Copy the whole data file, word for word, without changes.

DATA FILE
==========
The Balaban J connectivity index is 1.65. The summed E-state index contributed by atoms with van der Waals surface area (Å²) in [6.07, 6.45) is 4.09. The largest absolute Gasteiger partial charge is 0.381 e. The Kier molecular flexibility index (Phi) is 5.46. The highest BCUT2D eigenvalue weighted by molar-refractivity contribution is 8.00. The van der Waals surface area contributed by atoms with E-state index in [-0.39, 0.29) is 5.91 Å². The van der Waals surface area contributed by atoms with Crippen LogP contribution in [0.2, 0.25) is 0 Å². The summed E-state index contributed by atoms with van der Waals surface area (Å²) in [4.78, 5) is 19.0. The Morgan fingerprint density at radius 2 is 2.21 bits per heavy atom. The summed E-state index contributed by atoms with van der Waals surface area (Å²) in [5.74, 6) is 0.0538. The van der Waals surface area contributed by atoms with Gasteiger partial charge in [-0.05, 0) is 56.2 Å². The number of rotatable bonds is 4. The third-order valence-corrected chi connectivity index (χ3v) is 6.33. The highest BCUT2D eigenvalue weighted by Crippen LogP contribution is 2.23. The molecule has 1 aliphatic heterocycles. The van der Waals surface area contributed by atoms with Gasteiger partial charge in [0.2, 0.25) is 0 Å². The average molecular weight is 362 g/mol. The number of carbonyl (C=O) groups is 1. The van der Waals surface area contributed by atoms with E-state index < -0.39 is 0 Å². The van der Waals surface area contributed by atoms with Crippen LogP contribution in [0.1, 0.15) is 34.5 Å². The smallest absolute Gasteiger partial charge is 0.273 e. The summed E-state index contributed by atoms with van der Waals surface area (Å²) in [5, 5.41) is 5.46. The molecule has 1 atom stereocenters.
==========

The Balaban J connectivity index is 1.65. The summed E-state index contributed by atoms with van der Waals surface area (Å²) in [6.07, 6.45) is 4.09. The largest absolute Gasteiger partial charge is 0.381 e. The Kier molecular flexibility index (Phi) is 5.46. The highest BCUT2D eigenvalue weighted by molar-refractivity contribution is 8.00. The van der Waals surface area contributed by atoms with E-state index in [-0.39, 0.29) is 5.91 Å². The van der Waals surface area contributed by atoms with Crippen LogP contribution in [0.2, 0.25) is 0 Å². The summed E-state index contributed by atoms with van der Waals surface area (Å²) in [4.78, 5) is 19.0. The Morgan fingerprint density at radius 2 is 2.21 bits per heavy atom. The summed E-state index contributed by atoms with van der Waals surface area (Å²) in [5.74, 6) is 0.0538. The van der Waals surface area contributed by atoms with Gasteiger partial charge in [-0.05, 0) is 56.2 Å². The number of rotatable bonds is 4. The third-order valence-corrected chi connectivity index (χ3v) is 6.33. The highest BCUT2D eigenvalue weighted by Crippen LogP contribution is 2.23. The molecule has 1 aliphatic heterocycles. The van der Waals surface area contributed by atoms with Gasteiger partial charge in [0.2, 0.25) is 0 Å². The average molecular weight is 362 g/mol. The number of carbonyl (C=O) groups is 1. The van der Waals surface area contributed by atoms with E-state index < -0.39 is 0 Å². The van der Waals surface area contributed by atoms with Crippen LogP contribution in [0.1, 0.15) is 34.5 Å². The smallest absolute Gasteiger partial charge is 0.273 e. The summed E-state index contributed by atoms with van der Waals surface area (Å²) in [5, 5.41) is 5.46. The molecule has 1 atom stereocenters.